In review: Gender Pay Gap Reporting. “Look under the data to understand the narrative in your own workplace and be bold about retelling it to leadership.”

In review: Gender Pay Gap Reporting. “Look under the data to understand the narrative in your own workplace and be bold about retelling it to leadership.”

Compared to the paperwork on GDPR, GPG could seem to some like an almost fond, distant memory. And, after all, there’s a whole year ahead of us until we have to do it again, right?

Sadly, it’s more complicated than that. In fact, next year’s results will be based on the year just gone. The year where we were all so busy trying to smash GPG reporting and GDPR that increasing HR capability on progressing these issues could have taken a bit of a back seat.

Monique Beaulieu and Isabel Pooley lead on Grant Thornton’s offering on gender pay gap reporting and have spent the last couple of years assisting Grant Thornton’s clients with their reporting and understanding of their gender pay gap obligations and results.

Here, they look at what we need to do for 2019 and beyond.

The HR World (HRW): Let’s start with a quick look back on your take on the reaction of business.

MB: It’s human nature to leave deadlines to the last minute and this was no exception. Despite having a considerable amount of time to report, most companies did it within the last week, if not day. You could tell those who had gotten a handle on it and had the right advice as generally they were on it.

I was, maybe unfairly but still pleasantly, surprised at how some traditional male dominated sectors like construction and logistics have placed this issue front and centre as a major problem to solve. Their message has been powerful and has come from the top, which is when you see real change happen.

IP: I’ve been impressed with how many businesses we work with are really committed to changing and overcoming diversity politics, which can become a bit worthy and not really part of the commercial culture. Most leaders we are in touch with increasingly see this as a commercial opportunity and that’s where you’ll get the step change that’s really needed taking place.

HRW: And the reaction of the media – what’s your overall opinion on the response?

MB: The anticipation was palpable. The standout moment for me was when the BBC story broke, which became a media-on-media story. Usually, the media can be shocked at business or vice versa but this really highlighted how complex and historic the issue of differential pay is.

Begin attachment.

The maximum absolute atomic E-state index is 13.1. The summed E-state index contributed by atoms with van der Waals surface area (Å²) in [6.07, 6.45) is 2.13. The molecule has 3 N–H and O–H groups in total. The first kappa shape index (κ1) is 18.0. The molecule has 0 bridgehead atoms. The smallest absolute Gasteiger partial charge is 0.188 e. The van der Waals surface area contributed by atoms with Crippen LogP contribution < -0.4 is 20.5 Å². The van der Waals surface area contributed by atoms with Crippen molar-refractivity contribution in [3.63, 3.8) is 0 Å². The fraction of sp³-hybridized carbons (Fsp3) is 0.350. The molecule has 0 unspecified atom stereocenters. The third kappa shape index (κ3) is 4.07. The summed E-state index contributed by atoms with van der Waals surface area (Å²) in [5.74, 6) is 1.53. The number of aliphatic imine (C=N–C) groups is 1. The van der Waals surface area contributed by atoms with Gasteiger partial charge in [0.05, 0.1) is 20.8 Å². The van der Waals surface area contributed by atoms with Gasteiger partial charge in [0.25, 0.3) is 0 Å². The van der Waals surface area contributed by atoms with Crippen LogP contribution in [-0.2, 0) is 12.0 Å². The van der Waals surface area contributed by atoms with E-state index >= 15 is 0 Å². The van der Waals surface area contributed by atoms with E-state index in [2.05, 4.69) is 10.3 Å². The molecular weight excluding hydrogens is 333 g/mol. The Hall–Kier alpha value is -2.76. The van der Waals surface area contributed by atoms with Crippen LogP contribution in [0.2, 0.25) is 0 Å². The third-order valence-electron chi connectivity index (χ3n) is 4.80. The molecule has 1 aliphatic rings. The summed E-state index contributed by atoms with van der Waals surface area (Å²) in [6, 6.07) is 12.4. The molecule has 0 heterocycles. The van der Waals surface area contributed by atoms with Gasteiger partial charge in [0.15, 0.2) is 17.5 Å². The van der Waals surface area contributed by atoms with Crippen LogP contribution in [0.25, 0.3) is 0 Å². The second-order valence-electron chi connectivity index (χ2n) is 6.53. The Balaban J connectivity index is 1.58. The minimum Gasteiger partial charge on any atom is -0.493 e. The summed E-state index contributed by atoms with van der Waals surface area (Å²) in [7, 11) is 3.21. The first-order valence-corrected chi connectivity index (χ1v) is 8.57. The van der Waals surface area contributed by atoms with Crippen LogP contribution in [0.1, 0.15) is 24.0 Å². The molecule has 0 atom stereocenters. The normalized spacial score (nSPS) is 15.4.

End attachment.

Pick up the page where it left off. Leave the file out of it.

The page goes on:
IP: Yes, people and organisations were being ‘outed’ all over the place. While this raised the profile, it also risked over simplifying the message. It became an ‘us’ vs ‘them’ trial by data, which became in danger of pigeon holing this important insight process.

HRW: How effective do you think the GPG process has been in highlighting the issue?

MB: So, this is the big question. We’ve known about the pay gap for a long time. The reporting of it gives us evidence in terms of initial data. But we must remember this was the first time it’s been done. Yes, there will be irregularities and mistakes – but most importantly we should not be blindsided by this one set of stats. There are many reasons for this gap and to simply look at these figures year-on-year without really getting to the grips of the underlying causes, that’s a big risk.

IP: Yes, if it’s seen as an annual compliance reporting exercise it will not change anything really. We have to commit to see long term. I think next year there is a risk that people are going to be a bit disillusioned because not much will have changed, or even in some cases the figures may be worse than this year.

HRW: What does this mean for the future? Does it have a tick box exercise feel to it now that it’s done? Will it make a difference?

MB: I don’t think there’s been enough innovative and truly progressive thinking gone on. Diversity, flexible and return to work policies – these have been around for quite a while now and so I think people are starting to come to terms with the fact things are more complicated. Ultimately, its success has been in creating what is effectively now ‘base camp’ for us to plan and scale up from.

IP: A good example of how thinking needs to change is the fact that lots of grad rec programmes are hiring on a really diverse and equal basis, but as people move on in their careers they make different decisions and we need to understand more about how they are supported in this. We need to ask bigger questions around why and how this is happening and understand the impact on business. If this happens and there are improved outcomes then, yes, it has made a difference.

HRW: What are the top things people need to be aware of now to help them achieve the kinds of results you’re speaking of?

MB: Think long-term. People will usually just think about what they have just done and move on. Next year’s results are already done and may come as a shock, so you need a plan in place to prepare for reporting the year after.

And look under the data to understand the narrative in your own workplace and be bold about retelling it to leadership with a solutions-based approach.

IP: Understand where your achievements are and make sure they are part of your storytelling. This will help you progress in a way that everyone understands to try and achieve a happy ending that’s not just about increased percentile on a singular data stream.

Monique Beaulieu is Partner and Head of Reward of Advisory Service at Grant Thornton and Isabel Pooley is Associate Director, Reward Advisory Services. The pair have led for the company on the GPR reporting. To find out more:

Author: Monique Beaulieu and Isabel Pooley

Posted on: Tuesday 14th Aug 2018